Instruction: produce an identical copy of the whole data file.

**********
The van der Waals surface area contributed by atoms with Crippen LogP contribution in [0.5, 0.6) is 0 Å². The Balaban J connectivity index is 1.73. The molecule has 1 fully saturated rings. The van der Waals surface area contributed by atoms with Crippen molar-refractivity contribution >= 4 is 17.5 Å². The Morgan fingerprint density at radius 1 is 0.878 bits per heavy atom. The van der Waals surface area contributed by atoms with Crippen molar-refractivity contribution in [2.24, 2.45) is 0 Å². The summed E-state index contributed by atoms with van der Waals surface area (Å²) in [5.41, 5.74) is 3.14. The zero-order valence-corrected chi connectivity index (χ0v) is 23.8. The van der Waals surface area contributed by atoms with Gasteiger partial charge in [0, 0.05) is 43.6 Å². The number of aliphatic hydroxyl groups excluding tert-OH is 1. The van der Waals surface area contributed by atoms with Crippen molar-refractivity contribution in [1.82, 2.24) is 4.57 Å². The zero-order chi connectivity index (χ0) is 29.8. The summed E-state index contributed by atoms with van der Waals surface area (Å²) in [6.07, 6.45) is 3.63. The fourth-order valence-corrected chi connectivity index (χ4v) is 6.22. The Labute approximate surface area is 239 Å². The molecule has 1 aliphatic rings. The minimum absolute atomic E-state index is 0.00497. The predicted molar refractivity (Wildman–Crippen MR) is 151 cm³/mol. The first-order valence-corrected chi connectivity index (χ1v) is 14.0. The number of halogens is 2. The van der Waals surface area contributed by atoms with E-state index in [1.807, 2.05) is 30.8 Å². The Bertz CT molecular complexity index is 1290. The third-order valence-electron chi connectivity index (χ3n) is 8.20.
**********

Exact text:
The van der Waals surface area contributed by atoms with Crippen LogP contribution in [0.5, 0.6) is 0 Å². The Balaban J connectivity index is 1.73. The molecule has 1 fully saturated rings. The van der Waals surface area contributed by atoms with Crippen molar-refractivity contribution >= 4 is 17.5 Å². The Morgan fingerprint density at radius 1 is 0.878 bits per heavy atom. The van der Waals surface area contributed by atoms with Crippen molar-refractivity contribution in [2.24, 2.45) is 0 Å². The summed E-state index contributed by atoms with van der Waals surface area (Å²) in [5.41, 5.74) is 3.14. The zero-order valence-corrected chi connectivity index (χ0v) is 23.8. The van der Waals surface area contributed by atoms with Gasteiger partial charge in [0, 0.05) is 43.6 Å². The number of aliphatic hydroxyl groups excluding tert-OH is 1. The van der Waals surface area contributed by atoms with Crippen molar-refractivity contribution in [1.82, 2.24) is 4.57 Å². The zero-order chi connectivity index (χ0) is 29.8. The summed E-state index contributed by atoms with van der Waals surface area (Å²) in [6.07, 6.45) is 3.63. The fourth-order valence-corrected chi connectivity index (χ4v) is 6.22. The Labute approximate surface area is 239 Å². The molecule has 1 aliphatic rings. The minimum absolute atomic E-state index is 0.00497. The predicted molar refractivity (Wildman–Crippen MR) is 151 cm³/mol. The first-order valence-corrected chi connectivity index (χ1v) is 14.0. The number of halogens is 2. The van der Waals surface area contributed by atoms with E-state index in [1.807, 2.05) is 30.8 Å². The Bertz CT molecular complexity index is 1290. The third-order valence-electron chi connectivity index (χ3n) is 8.20.